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May 5, 2012 at 10:09 AM delete

Hi, Jon - you're right, from looking at the table, the S's are definitely more prevalent, regardless of the other functions. I also noticed that the greatest population disparity between the S and N types seems to involve those that end in 'J'. Check out the table again. When a type ends in 'J', the gap between the S's and N's seems wider, whether it's introvert or extrovert. I'm wondering if there's some sort of struggle between sensing and judgment that comes into play here. It almost seems more common to have the S/P combination than the N/J.

That is unusual about the ESFP and ENFP percentages. I'm betting it's the extrovert factor that keeps them close. Also, I have no clue how old this table is. The percentages may have changed over time. The table indicates that the population is about half introvert, half extrovert - whereas Marti's book says introverts make up about 1/4 of the population. So we may be working off older data here. I'll have to nose around and see if I can come up with more recent stats.

Hey, you can't be too nerdy when it comes to analyzing this stuff! I wouldn't have noticed the J disparity if your comment hadn't made me take a closer look. Besides, my husband is nerdy - seriously, he thinks in rows and columns - and I enjoy how he digs down into the details and gives me a different perspective. So you just nerd it up as much as you'd like :-)

M.

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Jon
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May 5, 2012 at 4:55 PM delete

You're right about the J/S connection.

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Jared
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September 27, 2012 at 5:57 PM delete

I too am an INFJ and a Computer Programmer as well. I came here because I was frustrated that I couldn't discern whether I was left-brained or right-brained. Your post helped me a lot and I really appreciate your transparency. It's a tremendous encouragement to know what I feel and think is at least understood by someone out there. Like you, I am discontent with the IT world and so I would love to become a counselor for the broken-hearted! I'm glad I found your blog; the prospect of encountering some empathy and feelings of warmth will have me coming back time and time again.

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Meridian
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September 28, 2012 at 11:15 AM delete

Hey, Jared - glad you found some encouragement in the Cafe ;-)

Working out of both sides of our brains can be really confusing. Until we become aware of our dual approach, we can drive ourselves crazy trying to find the right career, partner, etc. I don't know if any of the other MBTI types are equally balanced as we are, but I have a feeling this is what gives us our superpowers and our ability to build systems and view them from multiple perspectives.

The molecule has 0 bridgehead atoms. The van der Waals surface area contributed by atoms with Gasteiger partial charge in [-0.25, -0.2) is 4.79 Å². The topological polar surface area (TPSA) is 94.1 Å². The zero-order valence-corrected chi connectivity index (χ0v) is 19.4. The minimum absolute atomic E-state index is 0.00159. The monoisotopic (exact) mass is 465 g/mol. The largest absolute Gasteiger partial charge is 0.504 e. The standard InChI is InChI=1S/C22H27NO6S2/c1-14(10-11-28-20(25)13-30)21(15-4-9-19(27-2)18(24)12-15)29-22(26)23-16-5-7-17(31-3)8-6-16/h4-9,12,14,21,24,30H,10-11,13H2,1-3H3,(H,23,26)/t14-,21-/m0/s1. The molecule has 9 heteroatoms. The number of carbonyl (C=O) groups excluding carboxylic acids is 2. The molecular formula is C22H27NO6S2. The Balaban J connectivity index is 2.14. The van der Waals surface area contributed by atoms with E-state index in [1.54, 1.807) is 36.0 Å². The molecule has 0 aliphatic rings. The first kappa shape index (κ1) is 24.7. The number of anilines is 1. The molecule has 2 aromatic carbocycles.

So, now that you know how you work - a choice lies before you. Stay where it's comfortable, or seek out your destiny. I was forced out of the IT world and put on a path that led me here. Now I have my foot in the block and my eye on the prize (lol!). It feels good to know your strengths and pursue them. I will pray that you find your true path and can pick up that sword. The male INFJ is rare and special - you're a superhero, so use that to your advantage, k?

Thanks for your comment, and hope to continue to see you out here!

Blessings,
M.

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jonathanrenck
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January 11, 2013 at 8:55 AM delete

I definitely had to laugh when I thought about the right/left brain dominance thing. For some time I've noticed that I have a tendency for doing things that are creative/intuitive in a very logical left brain fashion. That's happened for some time because in high school I drove my math teachers crazy. I would intuit answers more than think through to them. I think I also picked up on the disparity between my reluctance for details and my creative side. I went to college initially for Graphic Design, but by sophomore year I had realized I really don't have the skill set that would allow my perfectionist side to be satisfied with my output with that particular profession. So I shifted from Graphic Design to Fine Art and was able to nurture both sides in a less stressful, rather more satisfying way. But I know I got lucky on that one by having parents who encouraged lots of self-discovery as I grew up.